Brexit fears weigh on European markets

Investors worry over potential trade restrictions as negotiations remain deadlocked

European stocks retreated as concern over the possible collapse of Brexit trade-deal talks weighed on sentiment.

Meanwhile in the US, the Nasdaq climbed to a record high after investors moved into mega-cap growth stocks even as a new round of Covid-19 restrictions underscored the economic impact of the pandemic.


The Iseq fell by just over 0.5 per cent on fairly low trading volumes, as the performance of its banks weighed on the index.

AIB fell by 7.5 per cent to close at €1.62 per share, while Bank of Ireland was down by 4.6 per cent to close at €2.86 per share. European banks in general performed poorly as euro zone bond yields fell. Irish banks were hit with a double whammy due to fears over the Brexit talks remaining deadlocked.


The Swiss-Irish baked goods manufacturer, Aryzta, was a bright spot on the index, finishing ahead by 5 per cent at 68.4 cents per share. Paul Singer's Elliot hedge fund made another binding offer to take over the troubled firm.


Mike Ashley's Frasers Group confirmed it was in talks with Debenhams to avoid a potential liquidation of the department store. Mr Ashley has had his eyes on the business for years, but has been regularly rebuffed. Shares in Frasers closed down 10p, or 2.3 per cent, at 423.8p.

B&Q owner Kingfisher followed the lead of the supermarkets from a week ago by committing to hand over millions of pounds in business rate relief, having previously revealed boosts in profits from its "essential" retail status. Shareholders were less impressed by Kingfisher's generosity at the £130 million bill, with shares closing down 3.3p at 265.5p.

The board of Countrywide said it was considering a new offer from its rival Connells, which upped its offer to 325p per share. Shares soared 22 per cent, up 57p to 312p, although notably this was not to the same level as the offer.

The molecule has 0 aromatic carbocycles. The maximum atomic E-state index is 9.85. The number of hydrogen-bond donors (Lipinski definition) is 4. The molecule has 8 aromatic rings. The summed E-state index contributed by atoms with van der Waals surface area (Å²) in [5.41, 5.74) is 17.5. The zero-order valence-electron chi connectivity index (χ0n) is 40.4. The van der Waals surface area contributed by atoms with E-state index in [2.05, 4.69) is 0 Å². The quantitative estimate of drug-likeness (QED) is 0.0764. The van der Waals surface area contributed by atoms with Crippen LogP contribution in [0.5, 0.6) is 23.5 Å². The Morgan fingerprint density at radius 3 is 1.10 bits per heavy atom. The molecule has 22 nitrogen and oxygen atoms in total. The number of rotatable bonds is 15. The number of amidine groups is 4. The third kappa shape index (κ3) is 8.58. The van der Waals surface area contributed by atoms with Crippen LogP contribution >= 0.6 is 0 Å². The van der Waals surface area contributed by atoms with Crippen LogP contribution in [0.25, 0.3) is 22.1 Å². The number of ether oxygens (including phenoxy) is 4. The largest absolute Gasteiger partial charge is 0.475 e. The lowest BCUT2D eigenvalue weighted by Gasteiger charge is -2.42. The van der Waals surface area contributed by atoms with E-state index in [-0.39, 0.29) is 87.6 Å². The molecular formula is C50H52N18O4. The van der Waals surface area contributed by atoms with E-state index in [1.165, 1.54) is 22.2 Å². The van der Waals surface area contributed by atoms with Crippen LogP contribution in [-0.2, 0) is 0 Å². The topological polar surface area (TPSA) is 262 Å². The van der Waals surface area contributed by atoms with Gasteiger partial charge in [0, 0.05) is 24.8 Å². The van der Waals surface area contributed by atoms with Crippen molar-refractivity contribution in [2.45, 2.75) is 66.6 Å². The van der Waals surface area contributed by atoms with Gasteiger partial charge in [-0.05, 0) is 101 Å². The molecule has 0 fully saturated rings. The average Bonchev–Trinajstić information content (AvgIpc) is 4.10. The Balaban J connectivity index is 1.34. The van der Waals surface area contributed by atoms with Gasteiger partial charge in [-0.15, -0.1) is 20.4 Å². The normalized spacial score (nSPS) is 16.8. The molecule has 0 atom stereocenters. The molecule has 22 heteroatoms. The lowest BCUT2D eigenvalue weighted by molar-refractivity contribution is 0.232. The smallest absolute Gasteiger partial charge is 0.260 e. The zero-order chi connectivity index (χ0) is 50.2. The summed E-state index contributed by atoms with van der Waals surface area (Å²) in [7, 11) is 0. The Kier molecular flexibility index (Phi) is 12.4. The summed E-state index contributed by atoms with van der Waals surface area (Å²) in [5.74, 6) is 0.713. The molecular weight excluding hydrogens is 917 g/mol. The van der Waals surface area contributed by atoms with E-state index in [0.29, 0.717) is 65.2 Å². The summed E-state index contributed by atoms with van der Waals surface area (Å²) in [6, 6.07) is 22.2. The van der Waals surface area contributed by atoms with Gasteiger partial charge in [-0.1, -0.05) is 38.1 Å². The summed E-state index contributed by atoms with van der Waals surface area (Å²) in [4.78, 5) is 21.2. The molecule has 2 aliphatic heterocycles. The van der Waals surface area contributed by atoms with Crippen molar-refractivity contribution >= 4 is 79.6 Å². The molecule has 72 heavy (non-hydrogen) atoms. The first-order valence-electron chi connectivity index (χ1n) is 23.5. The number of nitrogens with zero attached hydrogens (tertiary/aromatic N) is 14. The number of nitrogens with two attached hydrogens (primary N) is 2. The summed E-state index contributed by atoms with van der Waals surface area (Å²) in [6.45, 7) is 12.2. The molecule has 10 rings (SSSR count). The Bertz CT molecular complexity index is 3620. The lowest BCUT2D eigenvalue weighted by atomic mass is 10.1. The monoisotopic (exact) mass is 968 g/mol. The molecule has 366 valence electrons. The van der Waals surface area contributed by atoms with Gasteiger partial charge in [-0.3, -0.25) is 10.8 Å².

Lockdown success story Games Workshop saw a modest 1.4 per cent boost to shares following a profits upgrade. The Warhammer specialist said the second national lockdown in England had been fruitful. Shares closed up 135p at 10,010p.


The pan-European Stoxx 600 index fell up to 1 per cent before closing down 0.3 per cent. Sentiment was dulled also by worries over US-China relations after Reuters reported that United States was preparing to impose sanctions on at least a dozen Chinese officials over their alleged role in Beijing’s disqualification of elected opposition legislators in Hong Kong.

The news cast a shadow on data that showed German industrial output rose much more than expected in October. Adding to the gloom, the Ifo institute said production expectations for Europe’s largest economy have deteriorated for the coming months. Germany’s trade-sensitive DAX index lost 0.2 per cent.

Banks led losses in Europe as euro zone bonds yields fell. Finance-heavy indexes in Spain and Italy slipped more than 0.5 per cent, while France’s Cac 40 fell 0.6 per cent after scaling a more than nine-month high on Friday. Limiting losses, tech stocks added 0.4 per cent. Oil stocks slipped 0.4 per cent.

New York

The tech-heavy Nasdaq advanced 0.4 per cent, as several of its largest constituents, including Apple, up 1.56 per cent and Facebook, up 2.05 per cent, advanced. Still, a decline in names such as Alphabet and Microsoft kept major averages in check.

The S&P 500 energy index fell over 1.6 per cent, the most among the 11 major sectors as oil prices slipped. Oil companies Chevron, Exxon Mobil and Occidental Petroleum fell between 1 per cent and 2.5 per cent.

Wall Street tracked a more cautious move in global stocks earlier in the day after Washington imposed financial sanctions and a travel ban on some Chinese officials over their alleged role in Beijing’s disqualification last month of elected opposition legislators in Hong Kong. – Additional reporting Reuters/PA

Mark Paul

Mark Paul

Mark Paul is London Correspondent for The Irish Times